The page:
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DAR WILL REMAIN TANZANIA’S ‘CAPITAL’ DESPITE GOVERNMENT RELOCATION

Last weekend, Tanzanian President, John Magufuli announced a relocation of his presidential base from the commercial city of Dar es Salaam to the country’s designate capital of Dodoma.

Magufuli made the revelation while registering as a voter ahead of local elections expected to hold next month. “I was in Katavi Region, but I decided to come to my home city, Dodoma, to register my name because this is now my official address,” the leader said.

Dodoma was made Tanzania’s new capital by founding President Julius Nyerere in 1973. Its central location was considered more ideal for bringing government services closer to the people as against the coastal Dar es Salaam.

A new capital was generally considered a more economically viable alternative than trying to reorganize and restructure Dar, and was ideal for diverting development away from continued concentration in a single coastal city.

Prior to the relocation, which was initially announced in 2016, concerns were raised on Dodoma’s capacity to accommodate Tanzania’s government departments and staff. Questions were also raised on the source of financing for the move, which was estimated at over $500 million, majorly for infrastructure upgrades to accommodate the shift.

The country’s Prime Minister, Kassim Majaliwa, moved to Dodoma in 2017. And Magufuli had earlier made a pledge to have his entire government relocated to the new capital before the end of this year.

Along with Magufuli, Vice President Samia Suluhu Hassan, several ministries, a majority of government departments and agencies and the entire Tanzanian government are now situated in the new capital.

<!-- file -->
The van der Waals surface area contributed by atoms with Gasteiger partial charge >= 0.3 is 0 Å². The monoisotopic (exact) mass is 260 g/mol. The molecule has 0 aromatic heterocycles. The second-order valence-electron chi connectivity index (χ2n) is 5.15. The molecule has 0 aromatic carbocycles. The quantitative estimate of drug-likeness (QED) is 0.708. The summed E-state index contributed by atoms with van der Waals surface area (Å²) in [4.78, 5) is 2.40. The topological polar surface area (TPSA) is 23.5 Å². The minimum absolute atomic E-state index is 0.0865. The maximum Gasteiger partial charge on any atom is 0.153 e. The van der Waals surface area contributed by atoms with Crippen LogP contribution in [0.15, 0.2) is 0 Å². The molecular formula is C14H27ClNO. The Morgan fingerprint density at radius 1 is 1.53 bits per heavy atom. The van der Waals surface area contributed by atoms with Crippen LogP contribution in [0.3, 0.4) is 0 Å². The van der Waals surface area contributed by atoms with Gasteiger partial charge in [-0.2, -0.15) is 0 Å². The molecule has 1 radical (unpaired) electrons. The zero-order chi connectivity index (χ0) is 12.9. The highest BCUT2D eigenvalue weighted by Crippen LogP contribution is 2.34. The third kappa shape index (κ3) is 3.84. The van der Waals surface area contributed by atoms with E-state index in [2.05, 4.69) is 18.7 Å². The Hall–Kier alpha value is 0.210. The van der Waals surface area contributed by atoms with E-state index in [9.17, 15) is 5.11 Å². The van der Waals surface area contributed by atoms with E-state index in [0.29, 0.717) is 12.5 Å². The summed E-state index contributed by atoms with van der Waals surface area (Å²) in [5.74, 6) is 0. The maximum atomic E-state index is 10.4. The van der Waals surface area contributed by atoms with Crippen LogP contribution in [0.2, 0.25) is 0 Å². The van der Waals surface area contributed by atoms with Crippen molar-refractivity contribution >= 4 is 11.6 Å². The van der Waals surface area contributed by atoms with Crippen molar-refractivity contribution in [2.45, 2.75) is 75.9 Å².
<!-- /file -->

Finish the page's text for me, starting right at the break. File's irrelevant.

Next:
Foreign missions and international organizations were also allocated lands by the President to relocate their offices and residences to the new capital. The leader gave 62 title deeds for the construction of diplomatic missions and five others to global organizations.

The government’s move to Dodoma, which was only elevated to city status last year, is expected to have economic impacts on the once-neglected city as well as on businesses in Tanzania as a whole.

For instance, utility service providers – water, electricity, and telecommunications – were given an ultimatum to upgrade and expand their services as part of preparations for the move.

Tanzania Telecommunication Company Ltd (TTCL) got funding from TIB Development Bank to upgrade the national broadband network between Dar and Dodoma. The project was to be implemented in partnership with global firms Huawei and Alcatel.

Dodoma’s electricity infrastructure was also being upgraded to provide better reliability, Energy Minister Sospeter Muhongo said at the time. While there were plans to improve the capacity of water supply in the city with an estimated supply gap of 18 million litres in 2016.

In addition, there could be a complete overhaul of the airport – or constructing a new one – in Dodoma. It would prevent visiting heads of state or senior government and private sector officials first flying into Dar es Salaam airport before shuttling to the new capital.

While the people of Dodoma can expect significantly better living conditions from infrastructure upgrades, the move may have a little economic impact in terms of private sector involvement.

Unlike the government, the private sector may not be willing to relocate their headquarters and offices to the new capital. This is evident in two of Africa’s top countries – Nigeria and South Africa – whose governments in the past have successfully relocated to new capital cities from commercial hubs.

Nigeria’s government spent almost two decades moving to Abuja from Lagos, a city that is still the most important to the economy today. Pretoria serves as South Africa’s administrative capital, Cape Town for the legislative, and Johannesburg the financial hub of the country.

Although there is a slight probability of investment flows that would dramatically change Dodoma even with the government situated there, a significant population influx and urbanization is expected in an originally small market town. This holds huge potential for thriving small to medium enterprises, booming services sector and growth in the local economy.

Overall, Dodoma is set for a significant status upgrade as a city. But for the foreseeable future, Dar will remain Tanzania’s commercial capital and the most important city in terms of economic and business operations.

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